Two days before the Arizona and Michigan primaries and nine days before Super Tuesday, Republican presidential candidate Rick Santorum said Sunday that President Barack Obama demonstrated “weakness’’ when he apologized to the Afghanistan government for the recent burning of several Korans.
The Koran burnings by NATO troops at a U.S. military base near Kabul have led to a series of violent protest across three Afghan provinces that has resulted in about 30 deaths. Among those are a pair of senior U.S. military advisers who were shot dead Saturday and who were said to be targeted for not taking the protests seriously enough.
Last week, Obama sent an apology letter to Afghanistan President Hamid Karzai in saying the burning was a mistake. Sunday on ABC’s “This Week,” Santorum said that the burning did not deserve an apology since it wasn’t deliberate. “I think it shows weakness,” he said.
Fellow GOP presidential candidate Newt Gingrich had previously condemned the apology, saying the president should demand that Karzai and the Afghan government should apologize for the deaths of four U.S. soldiers as a result of the protests.
What do you think, should the president have apologized for the burning of the Korans?
Patch contacted Al-Farooq Masjid for a comment on its position on the Koran burnings and the subsequent protests and apology, but has not yet heard back from a representative of the Home Park mosque (442 14th Street) that is the largest of an estimated 35 mosques in metro Atlanta. According to its website, there are an estimated 75,000 Muslims in Atlanta from more than 50 countries.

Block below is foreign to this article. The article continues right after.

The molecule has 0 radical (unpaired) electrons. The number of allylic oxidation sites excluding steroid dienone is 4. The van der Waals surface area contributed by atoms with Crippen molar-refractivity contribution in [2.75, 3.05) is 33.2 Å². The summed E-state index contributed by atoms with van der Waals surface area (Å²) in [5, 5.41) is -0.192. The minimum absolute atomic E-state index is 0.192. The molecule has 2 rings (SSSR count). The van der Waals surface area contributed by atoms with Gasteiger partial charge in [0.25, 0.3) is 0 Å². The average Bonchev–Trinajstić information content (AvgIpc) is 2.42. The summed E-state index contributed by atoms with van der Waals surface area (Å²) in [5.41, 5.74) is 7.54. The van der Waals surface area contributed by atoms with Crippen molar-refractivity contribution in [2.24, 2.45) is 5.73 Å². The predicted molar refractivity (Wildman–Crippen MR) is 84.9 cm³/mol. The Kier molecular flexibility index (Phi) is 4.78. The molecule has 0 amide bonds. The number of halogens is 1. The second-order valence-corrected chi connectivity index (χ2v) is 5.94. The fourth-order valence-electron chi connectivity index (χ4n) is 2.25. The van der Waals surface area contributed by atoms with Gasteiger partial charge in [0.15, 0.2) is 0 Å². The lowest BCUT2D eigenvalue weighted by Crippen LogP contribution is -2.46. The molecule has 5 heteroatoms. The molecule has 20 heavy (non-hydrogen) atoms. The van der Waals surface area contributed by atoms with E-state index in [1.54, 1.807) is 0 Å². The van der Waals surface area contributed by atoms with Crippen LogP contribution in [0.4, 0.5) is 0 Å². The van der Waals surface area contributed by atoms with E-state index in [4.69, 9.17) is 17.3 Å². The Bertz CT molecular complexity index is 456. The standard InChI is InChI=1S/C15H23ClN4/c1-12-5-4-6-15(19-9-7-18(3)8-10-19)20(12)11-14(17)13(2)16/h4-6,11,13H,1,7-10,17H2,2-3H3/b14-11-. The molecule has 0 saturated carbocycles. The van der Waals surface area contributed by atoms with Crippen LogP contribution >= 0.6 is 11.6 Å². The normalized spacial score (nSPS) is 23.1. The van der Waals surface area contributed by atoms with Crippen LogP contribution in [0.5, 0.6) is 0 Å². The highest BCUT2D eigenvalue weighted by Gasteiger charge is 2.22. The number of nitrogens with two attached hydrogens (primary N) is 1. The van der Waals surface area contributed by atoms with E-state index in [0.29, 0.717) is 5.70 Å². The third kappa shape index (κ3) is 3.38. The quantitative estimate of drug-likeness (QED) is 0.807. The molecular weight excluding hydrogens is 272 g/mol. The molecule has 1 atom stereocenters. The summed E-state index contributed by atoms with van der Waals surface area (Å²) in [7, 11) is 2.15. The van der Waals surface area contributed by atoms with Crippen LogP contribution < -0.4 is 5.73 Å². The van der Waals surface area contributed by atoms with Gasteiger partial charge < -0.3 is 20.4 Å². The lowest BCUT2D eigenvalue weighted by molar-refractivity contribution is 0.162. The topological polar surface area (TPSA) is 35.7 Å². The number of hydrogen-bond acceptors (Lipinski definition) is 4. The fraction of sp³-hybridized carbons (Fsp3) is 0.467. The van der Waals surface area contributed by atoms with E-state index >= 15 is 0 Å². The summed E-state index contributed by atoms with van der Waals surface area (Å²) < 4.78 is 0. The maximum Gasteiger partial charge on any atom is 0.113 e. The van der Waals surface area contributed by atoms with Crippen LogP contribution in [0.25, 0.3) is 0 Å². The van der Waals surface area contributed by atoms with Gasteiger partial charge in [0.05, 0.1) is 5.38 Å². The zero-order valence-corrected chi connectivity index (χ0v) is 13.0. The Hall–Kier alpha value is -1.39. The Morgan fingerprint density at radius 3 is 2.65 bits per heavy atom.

Also according to its swebsite, Al-Farooq Masjid is a "nonprofit, non-political, religious organization that is operated and maintained by those who believe in the unity of Allah and the Last Day, establish Salah, practice Zakah and fear none except Allah (SWT).
"The goals and missions include: 1. Serving the best interest of Islam and needs of Muslim community of metro-Atlanta, 2. Helping the international Muslim community of Atlanta to carry out activities in pursuance of Islam as a complete way of life, 3. Providing a place of worship to carry on religious, educational and other Islamic activities, 4. Presenting Islam to the followers of other faiths and promoting goodwill between Muslims and non-Muslims (Dawah), 5. Performing last prayer for the deceased members of Islamic faith, 6. Assisting the Muslim community in all forms of local Islamic needs such as guidance on marriage ceremonies, funeral arrangements and burial services."
Clearly the Koran burnings have underscored the vast cultural divide that exists more than a decade after American troops invaded Afghanistan. In America, ongoing concerns about terrorism and the wars in Iraq and Afghanistan in the wake of the Sept. 11, 2011 terrorist attacks, have led to a decline in how American Muslims are perceived. According to the Pew Forum on Religion and Public Life, only atheists rate lower than Muslims when Americans are polled about religion.
How do you feel about American Muslims? Maybe ponder such as you watch the accompanying video lecture that was delivered on Feb. 17 at Al-Farooq Masji. It is presented by Imam Mohammad Khalid and the lecture is entitled, “To Be A Good Muslim, Be A Good Neighbor.”